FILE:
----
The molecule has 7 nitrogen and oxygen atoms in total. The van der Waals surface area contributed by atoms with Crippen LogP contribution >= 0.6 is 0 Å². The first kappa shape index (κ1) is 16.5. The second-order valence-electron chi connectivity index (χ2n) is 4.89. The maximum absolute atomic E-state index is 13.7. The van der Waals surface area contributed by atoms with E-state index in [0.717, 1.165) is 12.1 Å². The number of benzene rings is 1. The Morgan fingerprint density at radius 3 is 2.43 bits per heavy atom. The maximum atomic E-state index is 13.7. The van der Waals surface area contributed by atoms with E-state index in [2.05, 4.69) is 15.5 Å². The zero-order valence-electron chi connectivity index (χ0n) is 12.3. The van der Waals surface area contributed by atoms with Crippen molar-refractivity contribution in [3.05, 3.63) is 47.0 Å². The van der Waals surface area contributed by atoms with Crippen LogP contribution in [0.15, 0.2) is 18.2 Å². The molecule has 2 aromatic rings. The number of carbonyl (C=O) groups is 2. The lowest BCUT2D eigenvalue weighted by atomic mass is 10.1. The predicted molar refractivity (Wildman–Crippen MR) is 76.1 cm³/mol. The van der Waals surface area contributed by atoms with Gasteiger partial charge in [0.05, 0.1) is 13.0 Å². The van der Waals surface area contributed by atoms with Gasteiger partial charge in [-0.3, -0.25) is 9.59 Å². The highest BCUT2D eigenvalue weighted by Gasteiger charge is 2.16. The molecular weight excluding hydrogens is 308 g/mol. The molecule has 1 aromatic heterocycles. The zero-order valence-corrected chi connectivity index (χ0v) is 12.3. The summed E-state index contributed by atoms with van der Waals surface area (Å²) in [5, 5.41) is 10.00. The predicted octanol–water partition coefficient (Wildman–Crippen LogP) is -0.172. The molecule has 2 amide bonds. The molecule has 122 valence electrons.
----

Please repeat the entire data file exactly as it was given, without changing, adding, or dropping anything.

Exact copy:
The molecule has 7 nitrogen and oxygen atoms in total. The van der Waals surface area contributed by atoms with Crippen LogP contribution >= 0.6 is 0 Å². The first kappa shape index (κ1) is 16.5. The second-order valence-electron chi connectivity index (χ2n) is 4.89. The maximum absolute atomic E-state index is 13.7. The van der Waals surface area contributed by atoms with E-state index in [0.717, 1.165) is 12.1 Å². The number of benzene rings is 1. The Morgan fingerprint density at radius 3 is 2.43 bits per heavy atom. The maximum atomic E-state index is 13.7. The van der Waals surface area contributed by atoms with E-state index in [2.05, 4.69) is 15.5 Å². The zero-order valence-electron chi connectivity index (χ0n) is 12.3. The van der Waals surface area contributed by atoms with Crippen molar-refractivity contribution in [3.05, 3.63) is 47.0 Å². The van der Waals surface area contributed by atoms with Crippen LogP contribution in [0.15, 0.2) is 18.2 Å². The molecule has 2 aromatic rings. The number of carbonyl (C=O) groups is 2. The lowest BCUT2D eigenvalue weighted by atomic mass is 10.1. The predicted molar refractivity (Wildman–Crippen MR) is 76.1 cm³/mol. The van der Waals surface area contributed by atoms with Gasteiger partial charge in [0.05, 0.1) is 13.0 Å². The van der Waals surface area contributed by atoms with Gasteiger partial charge in [-0.3, -0.25) is 9.59 Å². The highest BCUT2D eigenvalue weighted by Gasteiger charge is 2.16. The molecular weight excluding hydrogens is 308 g/mol. The molecule has 1 aromatic heterocycles. The zero-order valence-corrected chi connectivity index (χ0v) is 12.3. The summed E-state index contributed by atoms with van der Waals surface area (Å²) in [5, 5.41) is 10.00. The predicted octanol–water partition coefficient (Wildman–Crippen LogP) is -0.172. The molecule has 2 amide bonds. The molecule has 122 valence electrons.